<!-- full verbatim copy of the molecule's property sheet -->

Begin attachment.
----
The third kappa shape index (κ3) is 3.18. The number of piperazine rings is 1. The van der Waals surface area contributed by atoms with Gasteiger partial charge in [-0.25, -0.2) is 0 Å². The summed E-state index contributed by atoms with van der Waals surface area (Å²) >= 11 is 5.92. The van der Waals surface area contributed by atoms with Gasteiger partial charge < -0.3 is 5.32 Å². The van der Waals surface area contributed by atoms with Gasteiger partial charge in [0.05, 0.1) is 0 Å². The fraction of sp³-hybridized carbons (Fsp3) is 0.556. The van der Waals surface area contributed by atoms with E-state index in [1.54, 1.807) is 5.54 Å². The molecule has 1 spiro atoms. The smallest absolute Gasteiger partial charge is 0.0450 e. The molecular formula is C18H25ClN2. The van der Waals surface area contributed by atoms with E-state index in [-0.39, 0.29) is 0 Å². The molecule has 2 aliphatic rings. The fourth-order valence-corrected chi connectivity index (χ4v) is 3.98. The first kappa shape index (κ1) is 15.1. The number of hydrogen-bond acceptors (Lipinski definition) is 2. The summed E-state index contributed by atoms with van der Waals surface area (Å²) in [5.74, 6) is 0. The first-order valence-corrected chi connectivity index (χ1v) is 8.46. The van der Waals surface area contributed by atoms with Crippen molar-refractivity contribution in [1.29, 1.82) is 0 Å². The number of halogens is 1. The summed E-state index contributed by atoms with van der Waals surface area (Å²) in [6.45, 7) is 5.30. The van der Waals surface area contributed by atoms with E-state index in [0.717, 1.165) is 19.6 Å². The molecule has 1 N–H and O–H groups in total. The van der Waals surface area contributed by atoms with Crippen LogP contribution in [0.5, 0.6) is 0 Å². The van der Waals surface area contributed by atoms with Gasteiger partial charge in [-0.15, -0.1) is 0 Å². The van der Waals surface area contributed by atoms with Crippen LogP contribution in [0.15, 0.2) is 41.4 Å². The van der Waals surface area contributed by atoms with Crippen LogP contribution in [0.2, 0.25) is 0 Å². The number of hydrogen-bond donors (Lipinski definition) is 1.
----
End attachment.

The third kappa shape index (κ3) is 3.18. The number of piperazine rings is 1. The van der Waals surface area contributed by atoms with Gasteiger partial charge in [-0.25, -0.2) is 0 Å². The summed E-state index contributed by atoms with van der Waals surface area (Å²) >= 11 is 5.92. The van der Waals surface area contributed by atoms with Gasteiger partial charge < -0.3 is 5.32 Å². The van der Waals surface area contributed by atoms with Gasteiger partial charge in [0.05, 0.1) is 0 Å². The fraction of sp³-hybridized carbons (Fsp3) is 0.556. The van der Waals surface area contributed by atoms with E-state index in [1.54, 1.807) is 5.54 Å². The molecule has 1 spiro atoms. The smallest absolute Gasteiger partial charge is 0.0450 e. The molecular formula is C18H25ClN2. The van der Waals surface area contributed by atoms with E-state index in [-0.39, 0.29) is 0 Å². The molecule has 2 aliphatic rings. The fourth-order valence-corrected chi connectivity index (χ4v) is 3.98. The first kappa shape index (κ1) is 15.1. The number of hydrogen-bond acceptors (Lipinski definition) is 2. The summed E-state index contributed by atoms with van der Waals surface area (Å²) in [5.74, 6) is 0. The first-order valence-corrected chi connectivity index (χ1v) is 8.46. The van der Waals surface area contributed by atoms with Crippen molar-refractivity contribution in [1.29, 1.82) is 0 Å². The number of halogens is 1. The summed E-state index contributed by atoms with van der Waals surface area (Å²) in [6.45, 7) is 5.30. The van der Waals surface area contributed by atoms with E-state index in [0.717, 1.165) is 19.6 Å². The molecule has 1 N–H and O–H groups in total. The van der Waals surface area contributed by atoms with Crippen LogP contribution in [0.5, 0.6) is 0 Å². The van der Waals surface area contributed by atoms with Gasteiger partial charge in [-0.15, -0.1) is 0 Å². The van der Waals surface area contributed by atoms with Crippen LogP contribution in [0.15, 0.2) is 41.4 Å². The van der Waals surface area contributed by atoms with Crippen LogP contribution in [0.2, 0.25) is 0 Å². The number of hydrogen-bond donors (Lipinski definition) is 1.